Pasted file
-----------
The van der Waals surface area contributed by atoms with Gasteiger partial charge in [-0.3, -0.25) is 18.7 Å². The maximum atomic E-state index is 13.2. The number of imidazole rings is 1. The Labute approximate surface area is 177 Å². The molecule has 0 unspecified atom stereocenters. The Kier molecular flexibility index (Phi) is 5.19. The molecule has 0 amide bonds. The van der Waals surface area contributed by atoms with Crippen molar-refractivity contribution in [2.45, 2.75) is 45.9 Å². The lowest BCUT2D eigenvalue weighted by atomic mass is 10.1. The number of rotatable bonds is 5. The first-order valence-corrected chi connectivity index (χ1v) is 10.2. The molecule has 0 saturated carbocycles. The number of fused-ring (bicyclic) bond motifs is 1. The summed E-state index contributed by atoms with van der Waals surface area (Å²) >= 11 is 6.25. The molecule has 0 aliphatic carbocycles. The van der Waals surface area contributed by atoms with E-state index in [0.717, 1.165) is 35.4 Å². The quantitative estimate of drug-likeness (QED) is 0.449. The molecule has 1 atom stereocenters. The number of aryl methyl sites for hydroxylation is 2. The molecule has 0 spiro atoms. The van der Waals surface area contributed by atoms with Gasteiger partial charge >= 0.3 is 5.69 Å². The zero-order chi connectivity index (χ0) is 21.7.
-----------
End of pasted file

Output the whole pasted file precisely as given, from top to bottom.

The van der Waals surface area contributed by atoms with Gasteiger partial charge in [-0.3, -0.25) is 18.7 Å². The maximum atomic E-state index is 13.2. The number of imidazole rings is 1. The Labute approximate surface area is 177 Å². The molecule has 0 unspecified atom stereocenters. The Kier molecular flexibility index (Phi) is 5.19. The molecule has 0 amide bonds. The van der Waals surface area contributed by atoms with Crippen molar-refractivity contribution in [2.45, 2.75) is 45.9 Å². The lowest BCUT2D eigenvalue weighted by atomic mass is 10.1. The number of rotatable bonds is 5. The first-order valence-corrected chi connectivity index (χ1v) is 10.2. The molecule has 0 saturated carbocycles. The number of fused-ring (bicyclic) bond motifs is 1. The summed E-state index contributed by atoms with van der Waals surface area (Å²) >= 11 is 6.25. The molecule has 0 aliphatic carbocycles. The van der Waals surface area contributed by atoms with E-state index in [0.717, 1.165) is 35.4 Å². The quantitative estimate of drug-likeness (QED) is 0.449. The molecule has 1 atom stereocenters. The number of aryl methyl sites for hydroxylation is 2. The molecule has 0 spiro atoms. The van der Waals surface area contributed by atoms with Gasteiger partial charge >= 0.3 is 5.69 Å². The zero-order chi connectivity index (χ0) is 21.7.